and we’ve managed to do that this season on most occasions.
I imagine one or two of your team-mates may have voted for you in the Player of the Year awards. Are you happy with how this season’s gone?
Yeah, I’m happy with my form but I won’t be happy if we finish second in the league. You have good spells and bad spells during the season and, overall, I’m happy with my form. But it’s not about individual recognition to me.
It’s a good thing you don’t seek the spotlight, because you don’t often get it. Are you comfortable with that?
It’s fine. All I care about is playing for this club and winning things. I want to be appreciated by my team-mates and the manager – anybody else’s opinion is irrelevant, to be honest. If I feel I’m playing well and winning things then that’s great. And if the manager thinks I’m playing well and selects me in the team that’s even better. Nothing else matters. To be honest, people’s opinions change so often. One week you’re the greatest player ever, the next week they want you sold. You can’t take too much notice of it.
Does it puzzle you when you hear people saying Michael Carrick has “bounced back” or he’s “back to his best form”? Did it ever go away?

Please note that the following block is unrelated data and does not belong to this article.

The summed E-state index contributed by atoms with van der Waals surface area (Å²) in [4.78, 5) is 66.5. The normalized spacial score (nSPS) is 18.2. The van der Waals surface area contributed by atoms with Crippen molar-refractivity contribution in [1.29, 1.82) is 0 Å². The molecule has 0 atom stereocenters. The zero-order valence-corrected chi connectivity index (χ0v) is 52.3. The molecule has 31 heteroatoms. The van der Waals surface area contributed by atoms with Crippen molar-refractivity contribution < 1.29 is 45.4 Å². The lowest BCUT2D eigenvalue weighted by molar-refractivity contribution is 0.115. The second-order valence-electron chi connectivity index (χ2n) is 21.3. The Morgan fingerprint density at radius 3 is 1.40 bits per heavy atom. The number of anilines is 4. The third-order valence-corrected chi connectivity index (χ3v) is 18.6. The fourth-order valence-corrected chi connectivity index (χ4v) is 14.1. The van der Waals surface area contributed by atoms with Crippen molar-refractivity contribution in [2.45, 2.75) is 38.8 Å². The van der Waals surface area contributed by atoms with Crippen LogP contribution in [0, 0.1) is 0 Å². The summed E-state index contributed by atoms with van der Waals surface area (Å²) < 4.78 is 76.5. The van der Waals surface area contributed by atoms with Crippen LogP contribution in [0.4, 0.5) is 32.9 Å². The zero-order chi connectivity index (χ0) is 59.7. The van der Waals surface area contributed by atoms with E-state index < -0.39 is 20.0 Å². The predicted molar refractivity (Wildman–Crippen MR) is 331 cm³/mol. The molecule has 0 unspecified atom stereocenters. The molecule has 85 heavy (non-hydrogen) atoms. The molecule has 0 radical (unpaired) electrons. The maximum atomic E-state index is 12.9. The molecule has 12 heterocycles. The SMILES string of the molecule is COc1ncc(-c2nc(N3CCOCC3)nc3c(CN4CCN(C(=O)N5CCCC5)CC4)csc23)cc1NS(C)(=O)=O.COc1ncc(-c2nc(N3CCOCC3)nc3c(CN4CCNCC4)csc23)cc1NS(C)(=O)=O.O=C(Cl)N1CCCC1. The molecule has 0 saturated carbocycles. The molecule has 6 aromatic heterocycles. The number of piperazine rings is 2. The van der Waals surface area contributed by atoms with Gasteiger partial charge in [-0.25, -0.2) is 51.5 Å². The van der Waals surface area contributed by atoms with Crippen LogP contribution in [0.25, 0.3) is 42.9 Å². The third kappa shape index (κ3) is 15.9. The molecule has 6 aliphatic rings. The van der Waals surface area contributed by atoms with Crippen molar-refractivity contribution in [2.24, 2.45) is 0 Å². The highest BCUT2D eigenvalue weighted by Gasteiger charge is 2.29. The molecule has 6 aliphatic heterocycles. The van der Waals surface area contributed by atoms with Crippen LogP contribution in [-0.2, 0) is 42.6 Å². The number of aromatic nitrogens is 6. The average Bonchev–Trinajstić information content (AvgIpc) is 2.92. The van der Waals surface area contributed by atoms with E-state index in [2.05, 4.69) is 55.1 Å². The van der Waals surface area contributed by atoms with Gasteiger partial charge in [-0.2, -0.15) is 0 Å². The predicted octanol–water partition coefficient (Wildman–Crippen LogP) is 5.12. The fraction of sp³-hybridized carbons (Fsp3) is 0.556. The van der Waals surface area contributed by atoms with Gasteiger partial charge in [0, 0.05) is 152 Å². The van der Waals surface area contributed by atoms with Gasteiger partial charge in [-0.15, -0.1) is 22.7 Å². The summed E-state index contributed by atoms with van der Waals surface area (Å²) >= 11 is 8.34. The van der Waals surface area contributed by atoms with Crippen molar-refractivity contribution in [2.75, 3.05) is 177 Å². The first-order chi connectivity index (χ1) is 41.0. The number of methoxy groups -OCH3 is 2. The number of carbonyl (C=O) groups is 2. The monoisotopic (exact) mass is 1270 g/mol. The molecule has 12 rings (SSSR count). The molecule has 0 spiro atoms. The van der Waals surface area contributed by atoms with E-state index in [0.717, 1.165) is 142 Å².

I don’t think it did, no. Last season I had a good season. I felt I played well. I played a lot of games alongside Giggsy and I think we worked really well together. A few people still said things but for me it wasn’t a case of having to bounce back. We won the league and reached the Champions League final, which has to count for something. I guess the worst time for me was in 2010, around the time of the World Cup in South Africa. I wasn’t playing well and I had an Achilles injury at the time, but apart from that I’ve been happy with every season I’ve played for Manchester United.
Some critics suggest the 2009 Champions League final in Rome left you “traumatised” or had some sort of lasting psychological effect on you...
That’s an easy line to trot out. It was probably a